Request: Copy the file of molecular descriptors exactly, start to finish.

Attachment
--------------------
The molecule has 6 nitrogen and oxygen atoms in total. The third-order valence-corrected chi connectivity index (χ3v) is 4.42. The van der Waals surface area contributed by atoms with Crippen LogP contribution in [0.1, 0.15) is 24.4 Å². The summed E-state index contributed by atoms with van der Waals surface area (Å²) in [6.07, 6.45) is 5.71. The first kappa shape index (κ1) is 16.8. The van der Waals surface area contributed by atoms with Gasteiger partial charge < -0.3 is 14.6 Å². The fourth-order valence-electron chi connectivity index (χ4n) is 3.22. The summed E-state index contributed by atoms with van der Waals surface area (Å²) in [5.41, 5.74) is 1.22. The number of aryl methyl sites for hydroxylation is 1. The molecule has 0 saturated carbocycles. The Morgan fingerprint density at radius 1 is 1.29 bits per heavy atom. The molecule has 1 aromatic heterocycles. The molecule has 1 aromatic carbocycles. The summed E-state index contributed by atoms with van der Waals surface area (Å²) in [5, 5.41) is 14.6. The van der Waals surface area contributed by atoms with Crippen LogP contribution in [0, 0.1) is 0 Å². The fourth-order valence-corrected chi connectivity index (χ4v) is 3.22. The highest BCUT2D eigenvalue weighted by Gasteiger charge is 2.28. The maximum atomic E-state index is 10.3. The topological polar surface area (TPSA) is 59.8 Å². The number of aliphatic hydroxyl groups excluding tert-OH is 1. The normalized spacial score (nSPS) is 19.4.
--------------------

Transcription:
The molecule has 6 nitrogen and oxygen atoms in total. The third-order valence-corrected chi connectivity index (χ3v) is 4.42. The van der Waals surface area contributed by atoms with Crippen LogP contribution in [0.1, 0.15) is 24.4 Å². The summed E-state index contributed by atoms with van der Waals surface area (Å²) in [6.07, 6.45) is 5.71. The first kappa shape index (κ1) is 16.8. The van der Waals surface area contributed by atoms with Gasteiger partial charge < -0.3 is 14.6 Å². The fourth-order valence-electron chi connectivity index (χ4n) is 3.22. The summed E-state index contributed by atoms with van der Waals surface area (Å²) in [5.41, 5.74) is 1.22. The number of aryl methyl sites for hydroxylation is 1. The molecule has 0 saturated carbocycles. The Morgan fingerprint density at radius 1 is 1.29 bits per heavy atom. The molecule has 1 aromatic heterocycles. The molecule has 1 aromatic carbocycles. The summed E-state index contributed by atoms with van der Waals surface area (Å²) in [5, 5.41) is 14.6. The van der Waals surface area contributed by atoms with Crippen LogP contribution in [0, 0.1) is 0 Å². The fourth-order valence-corrected chi connectivity index (χ4v) is 3.22. The highest BCUT2D eigenvalue weighted by Gasteiger charge is 2.28. The maximum atomic E-state index is 10.3. The topological polar surface area (TPSA) is 59.8 Å². The number of aliphatic hydroxyl groups excluding tert-OH is 1. The normalized spacial score (nSPS) is 19.4.